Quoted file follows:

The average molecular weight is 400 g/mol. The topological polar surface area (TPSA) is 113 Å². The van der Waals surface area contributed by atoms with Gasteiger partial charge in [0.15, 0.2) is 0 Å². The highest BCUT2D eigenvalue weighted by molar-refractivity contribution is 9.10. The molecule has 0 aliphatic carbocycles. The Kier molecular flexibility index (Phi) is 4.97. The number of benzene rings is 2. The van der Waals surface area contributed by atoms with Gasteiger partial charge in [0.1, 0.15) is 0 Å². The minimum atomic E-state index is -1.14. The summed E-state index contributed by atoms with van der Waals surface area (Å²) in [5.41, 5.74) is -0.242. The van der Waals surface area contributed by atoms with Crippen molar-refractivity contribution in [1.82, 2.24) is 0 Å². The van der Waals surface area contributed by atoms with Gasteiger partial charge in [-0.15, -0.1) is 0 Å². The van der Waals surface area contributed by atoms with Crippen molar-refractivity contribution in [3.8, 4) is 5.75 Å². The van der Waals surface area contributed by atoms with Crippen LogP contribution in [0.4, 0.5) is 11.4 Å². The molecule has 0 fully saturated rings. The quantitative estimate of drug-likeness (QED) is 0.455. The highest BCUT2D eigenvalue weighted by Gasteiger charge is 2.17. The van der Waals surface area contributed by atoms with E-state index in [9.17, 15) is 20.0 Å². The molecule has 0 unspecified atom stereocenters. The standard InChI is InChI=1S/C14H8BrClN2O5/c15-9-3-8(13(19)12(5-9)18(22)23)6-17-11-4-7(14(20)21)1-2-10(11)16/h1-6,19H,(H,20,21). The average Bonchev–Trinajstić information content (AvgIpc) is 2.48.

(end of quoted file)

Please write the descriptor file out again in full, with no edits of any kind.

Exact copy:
The average molecular weight is 400 g/mol. The topological polar surface area (TPSA) is 113 Å². The van der Waals surface area contributed by atoms with Gasteiger partial charge in [0.15, 0.2) is 0 Å². The highest BCUT2D eigenvalue weighted by molar-refractivity contribution is 9.10. The molecule has 0 aliphatic carbocycles. The Kier molecular flexibility index (Phi) is 4.97. The number of benzene rings is 2. The van der Waals surface area contributed by atoms with Gasteiger partial charge in [0.1, 0.15) is 0 Å². The minimum atomic E-state index is -1.14. The summed E-state index contributed by atoms with van der Waals surface area (Å²) in [5.41, 5.74) is -0.242. The van der Waals surface area contributed by atoms with Crippen molar-refractivity contribution in [1.82, 2.24) is 0 Å². The van der Waals surface area contributed by atoms with Gasteiger partial charge in [-0.15, -0.1) is 0 Å². The van der Waals surface area contributed by atoms with Crippen molar-refractivity contribution in [3.8, 4) is 5.75 Å². The van der Waals surface area contributed by atoms with Crippen LogP contribution in [0.4, 0.5) is 11.4 Å². The molecule has 0 fully saturated rings. The quantitative estimate of drug-likeness (QED) is 0.455. The highest BCUT2D eigenvalue weighted by Gasteiger charge is 2.17. The van der Waals surface area contributed by atoms with E-state index in [9.17, 15) is 20.0 Å². The molecule has 0 unspecified atom stereocenters. The standard InChI is InChI=1S/C14H8BrClN2O5/c15-9-3-8(13(19)12(5-9)18(22)23)6-17-11-4-7(14(20)21)1-2-10(11)16/h1-6,19H,(H,20,21). The average Bonchev–Trinajstić information content (AvgIpc) is 2.48.